The theory of NP-completeness was initially built on Cook (polynomial-time Turing) reductions. Later, Karp introduced polynomial-time many-to-one reductions. A Cook reduction is more powerful than a Karp reduction since there is no restriction on the number of calls to the oracle. So, I am interested in NP-complete graph problem that does not have a known Karp reduction from a NP-complete problem.

Is there a natural graph problem known to be $NP$-complete only under Cook reduction, but not known to be NP-complete under Karp reductions?

Naturalness should disallow specific features of feasible solutions, for otherwise it is quite easy to start from well-known problem and make it a little easier by allowing specific features.

  • $\begingroup$ "Known to be NP-compete only under Cook reductions" or "only known to be NP-complete under Cook reductions"? $\endgroup$ Dec 17 '13 at 21:05
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    $\begingroup$ NON-HAMILTONICITY. $\endgroup$ Dec 19 '13 at 5:38
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    $\begingroup$ @MohammadAl-Turkistany HAMILTONICITY is NP-complete, so we don't expect that NON-HAMILTONICITY be NP-complete (unless NP=coNP). However, it is NP-hard with respect to Cook reductions. Now I see that this doesn't fit your description, because the problem is not in NP. $\endgroup$ Dec 19 '13 at 16:06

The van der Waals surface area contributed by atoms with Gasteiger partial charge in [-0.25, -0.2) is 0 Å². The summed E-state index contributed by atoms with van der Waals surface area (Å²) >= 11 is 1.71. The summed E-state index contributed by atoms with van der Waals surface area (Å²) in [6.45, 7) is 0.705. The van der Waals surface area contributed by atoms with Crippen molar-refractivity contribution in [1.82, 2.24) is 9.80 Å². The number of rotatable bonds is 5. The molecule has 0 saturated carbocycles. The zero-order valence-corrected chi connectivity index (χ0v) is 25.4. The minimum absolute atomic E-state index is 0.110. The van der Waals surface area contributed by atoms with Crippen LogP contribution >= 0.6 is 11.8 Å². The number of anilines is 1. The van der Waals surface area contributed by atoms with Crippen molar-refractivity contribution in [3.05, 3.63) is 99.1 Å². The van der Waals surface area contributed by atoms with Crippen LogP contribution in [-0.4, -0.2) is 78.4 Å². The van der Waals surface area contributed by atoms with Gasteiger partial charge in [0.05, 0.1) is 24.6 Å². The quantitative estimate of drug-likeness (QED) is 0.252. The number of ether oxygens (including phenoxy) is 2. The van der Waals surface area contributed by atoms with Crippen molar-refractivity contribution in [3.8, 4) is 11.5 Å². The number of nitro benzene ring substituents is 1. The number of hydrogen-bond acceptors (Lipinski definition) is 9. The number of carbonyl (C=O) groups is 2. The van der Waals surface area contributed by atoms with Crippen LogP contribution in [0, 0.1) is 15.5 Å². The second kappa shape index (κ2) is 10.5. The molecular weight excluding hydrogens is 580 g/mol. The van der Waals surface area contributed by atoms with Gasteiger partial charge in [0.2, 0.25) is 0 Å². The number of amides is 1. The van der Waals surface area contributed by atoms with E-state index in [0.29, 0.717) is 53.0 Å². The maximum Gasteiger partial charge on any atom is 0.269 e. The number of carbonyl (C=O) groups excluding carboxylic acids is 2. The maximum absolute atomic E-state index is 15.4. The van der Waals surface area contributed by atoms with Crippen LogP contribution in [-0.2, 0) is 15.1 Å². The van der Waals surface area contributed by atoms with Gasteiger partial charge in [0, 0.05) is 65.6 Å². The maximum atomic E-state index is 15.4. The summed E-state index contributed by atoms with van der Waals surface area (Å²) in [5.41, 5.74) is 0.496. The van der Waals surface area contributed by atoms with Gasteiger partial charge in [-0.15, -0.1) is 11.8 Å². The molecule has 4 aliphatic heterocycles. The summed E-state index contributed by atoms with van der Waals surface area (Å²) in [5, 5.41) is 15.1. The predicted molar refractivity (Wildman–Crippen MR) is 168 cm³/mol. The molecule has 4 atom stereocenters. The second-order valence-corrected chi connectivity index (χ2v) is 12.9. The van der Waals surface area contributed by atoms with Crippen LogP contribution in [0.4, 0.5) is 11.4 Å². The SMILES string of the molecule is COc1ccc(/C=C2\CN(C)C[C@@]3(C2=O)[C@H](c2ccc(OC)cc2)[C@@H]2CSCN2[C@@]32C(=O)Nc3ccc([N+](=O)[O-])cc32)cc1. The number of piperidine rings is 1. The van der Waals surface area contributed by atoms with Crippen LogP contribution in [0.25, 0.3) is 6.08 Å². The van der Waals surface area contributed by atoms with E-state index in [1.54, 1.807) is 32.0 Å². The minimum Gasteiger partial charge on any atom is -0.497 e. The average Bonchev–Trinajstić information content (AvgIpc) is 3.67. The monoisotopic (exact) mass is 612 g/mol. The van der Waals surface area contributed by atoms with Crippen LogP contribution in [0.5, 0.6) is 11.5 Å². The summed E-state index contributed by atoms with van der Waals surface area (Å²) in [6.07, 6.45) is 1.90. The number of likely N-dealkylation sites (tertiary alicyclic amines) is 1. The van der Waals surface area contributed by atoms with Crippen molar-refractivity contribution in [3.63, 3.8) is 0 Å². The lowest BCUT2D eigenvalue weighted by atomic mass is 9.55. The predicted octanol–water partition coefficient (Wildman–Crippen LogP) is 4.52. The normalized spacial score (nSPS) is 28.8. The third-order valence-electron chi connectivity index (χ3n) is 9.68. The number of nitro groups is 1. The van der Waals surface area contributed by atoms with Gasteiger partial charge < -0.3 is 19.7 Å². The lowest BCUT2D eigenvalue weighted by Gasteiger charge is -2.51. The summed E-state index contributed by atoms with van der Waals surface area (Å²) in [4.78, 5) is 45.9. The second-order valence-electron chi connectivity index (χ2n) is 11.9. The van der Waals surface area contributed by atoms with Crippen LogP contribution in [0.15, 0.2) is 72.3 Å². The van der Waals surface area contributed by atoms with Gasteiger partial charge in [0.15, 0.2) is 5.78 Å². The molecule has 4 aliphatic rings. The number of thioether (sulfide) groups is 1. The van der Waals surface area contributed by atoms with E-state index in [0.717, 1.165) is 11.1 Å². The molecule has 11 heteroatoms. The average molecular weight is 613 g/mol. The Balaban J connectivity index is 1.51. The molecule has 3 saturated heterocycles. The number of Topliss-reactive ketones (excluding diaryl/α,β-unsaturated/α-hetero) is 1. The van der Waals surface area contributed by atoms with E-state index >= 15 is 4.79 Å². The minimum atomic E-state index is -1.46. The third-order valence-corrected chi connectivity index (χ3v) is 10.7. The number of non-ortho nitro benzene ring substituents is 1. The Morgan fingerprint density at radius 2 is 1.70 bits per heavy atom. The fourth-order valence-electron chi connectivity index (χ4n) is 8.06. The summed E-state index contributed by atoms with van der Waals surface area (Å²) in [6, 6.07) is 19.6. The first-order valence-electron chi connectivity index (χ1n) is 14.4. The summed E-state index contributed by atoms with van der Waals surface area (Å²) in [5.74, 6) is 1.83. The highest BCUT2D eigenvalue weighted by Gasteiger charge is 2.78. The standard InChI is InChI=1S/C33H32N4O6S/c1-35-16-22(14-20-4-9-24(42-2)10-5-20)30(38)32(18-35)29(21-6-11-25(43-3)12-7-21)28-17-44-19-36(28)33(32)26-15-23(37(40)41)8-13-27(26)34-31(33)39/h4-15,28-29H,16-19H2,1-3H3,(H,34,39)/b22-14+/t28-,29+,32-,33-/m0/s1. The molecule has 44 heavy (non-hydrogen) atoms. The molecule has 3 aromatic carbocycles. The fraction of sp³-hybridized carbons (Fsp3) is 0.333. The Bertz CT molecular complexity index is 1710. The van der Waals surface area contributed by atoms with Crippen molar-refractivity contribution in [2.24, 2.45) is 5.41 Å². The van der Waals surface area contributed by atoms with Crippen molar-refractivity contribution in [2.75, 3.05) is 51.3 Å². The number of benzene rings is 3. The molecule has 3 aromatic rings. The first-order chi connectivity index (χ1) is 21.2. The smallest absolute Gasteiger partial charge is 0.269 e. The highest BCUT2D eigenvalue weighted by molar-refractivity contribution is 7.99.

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    $\begingroup$ See also this question: cstheory.stackexchange.com/questions/3333/…. $\endgroup$ Dec 19 '13 at 16:38
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    $\begingroup$ its a known open problem, basically. they are conjectured to be different, see lutz/mayordomo ref/answer for this question many one vs turing reductions $\endgroup$
    – vzn
    Dec 19 '13 at 17:39

I know an example of a problem that is missing two of the four features you ask for - it is not NP-complete, and it is not a problem on graphs.

Buchfuhrer and Umans (2011) show that the minimum equivalent expression problem in Boolean logic is complete for $\Sigma^P_2$ under polynomial-time Turing reductions.

Given a Boolean $(\wedge;\vee;\neg)$-formula $F$ and an integer $k$, is there an equivalent $(\wedge;\vee;\neg)$-formula of size at most $k$?

On p. 143, the authors state:

This provides a somewhat rare example of a natural problem for which a Turing reduction seems crucial (in the sense that we do not know of any simple modification or alternative methods that would give a many-one reduction).

They do not cite any other such examples from the literature. I suspect that "somewhat rare" is possibly an understatement.


David Buchfuhrer and Christopher Umans: "The complexity of Boolean formula minimization" Journal of Computer and System Sciences, Volume 77, Issue 1, January 2011, Pages 142-153


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